A tribunal is an assembly of people with special knowledge about a subject who are called to resolve a dispute. It is usually less formal and faster than a judge and jury trial.
Tribunals exist in parallel to the traditional court system, but they are not part of it. Tribunals are usually assembled when there is no court with jurisdiction over a specific issue, such as with war crimes. The United Nations frequently appoints tribunals to hear international matters because there is no court that has jurisdiction over world matters.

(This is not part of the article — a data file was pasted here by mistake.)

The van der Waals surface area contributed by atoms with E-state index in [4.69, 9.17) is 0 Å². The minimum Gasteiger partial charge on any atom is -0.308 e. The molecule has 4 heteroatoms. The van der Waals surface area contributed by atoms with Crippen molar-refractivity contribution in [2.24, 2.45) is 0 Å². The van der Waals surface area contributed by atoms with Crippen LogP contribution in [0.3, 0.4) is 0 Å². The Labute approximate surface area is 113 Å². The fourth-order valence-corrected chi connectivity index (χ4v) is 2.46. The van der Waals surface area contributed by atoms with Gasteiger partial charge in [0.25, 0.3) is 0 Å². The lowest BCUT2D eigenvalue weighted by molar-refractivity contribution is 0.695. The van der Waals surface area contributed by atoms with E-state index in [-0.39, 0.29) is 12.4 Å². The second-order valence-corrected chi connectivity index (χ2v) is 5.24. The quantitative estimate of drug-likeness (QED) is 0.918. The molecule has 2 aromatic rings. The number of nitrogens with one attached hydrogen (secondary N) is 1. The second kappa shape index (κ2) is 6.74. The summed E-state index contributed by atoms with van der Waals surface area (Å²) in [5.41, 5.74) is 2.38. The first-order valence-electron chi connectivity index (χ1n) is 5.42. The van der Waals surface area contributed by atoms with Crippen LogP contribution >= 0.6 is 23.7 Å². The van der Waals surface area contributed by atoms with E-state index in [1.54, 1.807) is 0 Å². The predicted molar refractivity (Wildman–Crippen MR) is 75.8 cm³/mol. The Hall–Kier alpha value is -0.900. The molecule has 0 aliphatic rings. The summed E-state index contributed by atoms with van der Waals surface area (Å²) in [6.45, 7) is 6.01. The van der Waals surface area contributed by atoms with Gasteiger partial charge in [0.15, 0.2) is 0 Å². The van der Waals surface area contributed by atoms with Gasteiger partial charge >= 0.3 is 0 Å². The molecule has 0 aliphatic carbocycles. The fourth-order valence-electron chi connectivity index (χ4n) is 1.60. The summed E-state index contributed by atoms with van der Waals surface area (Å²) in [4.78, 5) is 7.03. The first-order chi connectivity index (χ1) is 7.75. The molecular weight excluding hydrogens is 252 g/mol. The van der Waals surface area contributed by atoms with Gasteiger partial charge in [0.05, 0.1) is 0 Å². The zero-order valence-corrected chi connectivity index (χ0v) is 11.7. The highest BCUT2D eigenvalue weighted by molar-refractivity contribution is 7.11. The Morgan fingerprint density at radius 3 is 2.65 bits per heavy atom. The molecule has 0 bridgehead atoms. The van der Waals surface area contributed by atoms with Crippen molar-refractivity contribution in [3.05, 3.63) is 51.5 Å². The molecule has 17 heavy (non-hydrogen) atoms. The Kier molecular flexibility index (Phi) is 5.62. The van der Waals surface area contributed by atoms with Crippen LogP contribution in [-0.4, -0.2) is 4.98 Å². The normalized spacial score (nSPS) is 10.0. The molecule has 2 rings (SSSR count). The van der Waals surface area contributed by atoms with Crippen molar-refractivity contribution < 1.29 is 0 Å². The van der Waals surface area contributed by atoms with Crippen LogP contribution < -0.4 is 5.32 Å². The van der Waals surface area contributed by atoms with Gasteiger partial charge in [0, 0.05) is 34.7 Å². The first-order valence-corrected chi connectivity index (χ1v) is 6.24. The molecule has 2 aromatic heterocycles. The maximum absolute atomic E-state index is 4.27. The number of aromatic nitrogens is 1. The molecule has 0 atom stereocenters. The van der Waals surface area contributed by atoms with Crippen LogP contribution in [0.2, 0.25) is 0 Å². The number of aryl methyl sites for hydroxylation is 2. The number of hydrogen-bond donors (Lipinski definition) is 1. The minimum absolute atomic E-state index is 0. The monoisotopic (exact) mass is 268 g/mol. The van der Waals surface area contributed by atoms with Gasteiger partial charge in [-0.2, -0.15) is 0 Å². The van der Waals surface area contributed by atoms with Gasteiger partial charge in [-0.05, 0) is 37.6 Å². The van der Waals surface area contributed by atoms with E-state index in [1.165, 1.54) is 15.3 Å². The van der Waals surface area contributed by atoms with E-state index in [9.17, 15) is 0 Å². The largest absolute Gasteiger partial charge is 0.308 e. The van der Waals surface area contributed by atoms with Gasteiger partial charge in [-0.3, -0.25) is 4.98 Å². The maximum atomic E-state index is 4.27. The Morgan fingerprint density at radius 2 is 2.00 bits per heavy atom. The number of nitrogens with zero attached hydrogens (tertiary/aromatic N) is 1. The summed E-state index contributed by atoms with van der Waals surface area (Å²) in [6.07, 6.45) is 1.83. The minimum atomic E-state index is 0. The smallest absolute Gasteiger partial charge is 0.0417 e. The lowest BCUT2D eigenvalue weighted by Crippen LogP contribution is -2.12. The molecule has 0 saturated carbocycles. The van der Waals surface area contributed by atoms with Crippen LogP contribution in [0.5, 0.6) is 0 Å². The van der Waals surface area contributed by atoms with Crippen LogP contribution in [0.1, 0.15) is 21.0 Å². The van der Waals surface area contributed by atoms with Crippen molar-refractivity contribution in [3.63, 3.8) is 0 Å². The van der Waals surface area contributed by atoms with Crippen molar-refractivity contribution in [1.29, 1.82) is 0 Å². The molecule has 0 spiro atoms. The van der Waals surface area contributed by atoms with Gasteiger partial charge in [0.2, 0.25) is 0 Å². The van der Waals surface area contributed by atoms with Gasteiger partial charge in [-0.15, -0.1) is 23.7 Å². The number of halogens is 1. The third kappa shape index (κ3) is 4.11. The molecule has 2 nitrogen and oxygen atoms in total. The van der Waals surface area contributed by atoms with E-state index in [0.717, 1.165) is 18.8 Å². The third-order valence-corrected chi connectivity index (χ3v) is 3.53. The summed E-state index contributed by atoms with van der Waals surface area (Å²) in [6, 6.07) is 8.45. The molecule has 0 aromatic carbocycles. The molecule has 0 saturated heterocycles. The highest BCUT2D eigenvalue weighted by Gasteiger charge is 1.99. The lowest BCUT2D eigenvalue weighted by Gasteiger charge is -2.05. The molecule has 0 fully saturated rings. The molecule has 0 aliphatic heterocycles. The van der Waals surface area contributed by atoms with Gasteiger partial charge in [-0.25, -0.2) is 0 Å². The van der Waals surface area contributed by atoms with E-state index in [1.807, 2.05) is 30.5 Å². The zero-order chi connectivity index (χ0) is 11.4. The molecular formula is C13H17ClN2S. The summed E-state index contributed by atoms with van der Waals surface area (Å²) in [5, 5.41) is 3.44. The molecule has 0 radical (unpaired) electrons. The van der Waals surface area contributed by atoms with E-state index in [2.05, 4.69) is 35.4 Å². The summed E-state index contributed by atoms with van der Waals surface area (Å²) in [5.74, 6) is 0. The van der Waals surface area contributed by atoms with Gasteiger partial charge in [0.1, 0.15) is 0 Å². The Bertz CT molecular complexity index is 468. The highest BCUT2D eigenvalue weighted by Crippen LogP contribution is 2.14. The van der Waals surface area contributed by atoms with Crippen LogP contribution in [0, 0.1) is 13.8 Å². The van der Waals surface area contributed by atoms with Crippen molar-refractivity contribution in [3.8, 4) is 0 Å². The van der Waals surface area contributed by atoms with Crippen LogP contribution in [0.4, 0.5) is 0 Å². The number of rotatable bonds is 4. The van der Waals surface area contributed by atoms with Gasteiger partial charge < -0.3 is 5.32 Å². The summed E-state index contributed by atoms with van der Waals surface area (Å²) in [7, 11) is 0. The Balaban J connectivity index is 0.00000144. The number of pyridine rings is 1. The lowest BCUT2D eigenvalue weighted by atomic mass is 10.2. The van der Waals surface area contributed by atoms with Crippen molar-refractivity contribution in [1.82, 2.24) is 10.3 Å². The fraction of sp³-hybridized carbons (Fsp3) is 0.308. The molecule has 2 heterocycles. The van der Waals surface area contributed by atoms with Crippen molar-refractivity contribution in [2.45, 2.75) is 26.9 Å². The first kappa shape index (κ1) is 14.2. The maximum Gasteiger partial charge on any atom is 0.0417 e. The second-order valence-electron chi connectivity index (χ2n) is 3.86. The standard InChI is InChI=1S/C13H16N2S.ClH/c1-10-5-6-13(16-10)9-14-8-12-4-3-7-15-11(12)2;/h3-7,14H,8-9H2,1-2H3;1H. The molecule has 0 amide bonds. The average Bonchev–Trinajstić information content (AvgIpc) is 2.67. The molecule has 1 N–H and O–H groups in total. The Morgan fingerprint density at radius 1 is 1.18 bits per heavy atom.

Another major difference between courts and tribunals is that, with the exception of the members of the Supreme Court, who are appointed, judges are typically elected officials in the United States. Tribunal members are usually appointed as a result of their knowledge or experience with the issue that the tribunal is attempting to resolve. Judges, by contrast, are individuals with general knowledge about the law. Tribunals are faster, less expensive options to a traditional judge and jury trial because they do not involve a jury selection process. Rather, a tribunal acts as both judge and jury in a tribunal proceeding. A tribunal is typically a panel of people, although it does not have to be so by definition.